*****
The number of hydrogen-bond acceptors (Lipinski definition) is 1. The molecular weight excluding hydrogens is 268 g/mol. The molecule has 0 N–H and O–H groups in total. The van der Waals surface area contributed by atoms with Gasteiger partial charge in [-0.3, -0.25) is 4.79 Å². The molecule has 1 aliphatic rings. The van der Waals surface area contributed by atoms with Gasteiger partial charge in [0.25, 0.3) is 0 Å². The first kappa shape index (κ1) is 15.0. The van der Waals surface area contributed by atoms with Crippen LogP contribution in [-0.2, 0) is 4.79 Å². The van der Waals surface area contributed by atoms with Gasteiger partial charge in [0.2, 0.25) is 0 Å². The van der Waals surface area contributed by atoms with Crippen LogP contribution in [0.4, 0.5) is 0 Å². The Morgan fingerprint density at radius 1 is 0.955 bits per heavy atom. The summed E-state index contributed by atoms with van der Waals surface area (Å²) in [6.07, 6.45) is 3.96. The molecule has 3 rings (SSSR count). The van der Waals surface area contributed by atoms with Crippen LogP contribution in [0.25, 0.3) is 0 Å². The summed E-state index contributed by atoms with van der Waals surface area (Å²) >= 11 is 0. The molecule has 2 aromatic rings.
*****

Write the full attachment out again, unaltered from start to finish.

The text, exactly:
The number of hydrogen-bond acceptors (Lipinski definition) is 1. The molecular weight excluding hydrogens is 268 g/mol. The molecule has 0 N–H and O–H groups in total. The van der Waals surface area contributed by atoms with Gasteiger partial charge in [-0.3, -0.25) is 4.79 Å². The molecule has 1 aliphatic rings. The van der Waals surface area contributed by atoms with Gasteiger partial charge in [0.25, 0.3) is 0 Å². The first kappa shape index (κ1) is 15.0. The van der Waals surface area contributed by atoms with Crippen LogP contribution in [-0.2, 0) is 4.79 Å². The van der Waals surface area contributed by atoms with Gasteiger partial charge in [0.2, 0.25) is 0 Å². The van der Waals surface area contributed by atoms with Crippen LogP contribution in [0.4, 0.5) is 0 Å². The Morgan fingerprint density at radius 1 is 0.955 bits per heavy atom. The summed E-state index contributed by atoms with van der Waals surface area (Å²) in [6.07, 6.45) is 3.96. The molecule has 3 rings (SSSR count). The van der Waals surface area contributed by atoms with Crippen LogP contribution in [0.25, 0.3) is 0 Å². The summed E-state index contributed by atoms with van der Waals surface area (Å²) >= 11 is 0. The molecule has 2 aromatic rings.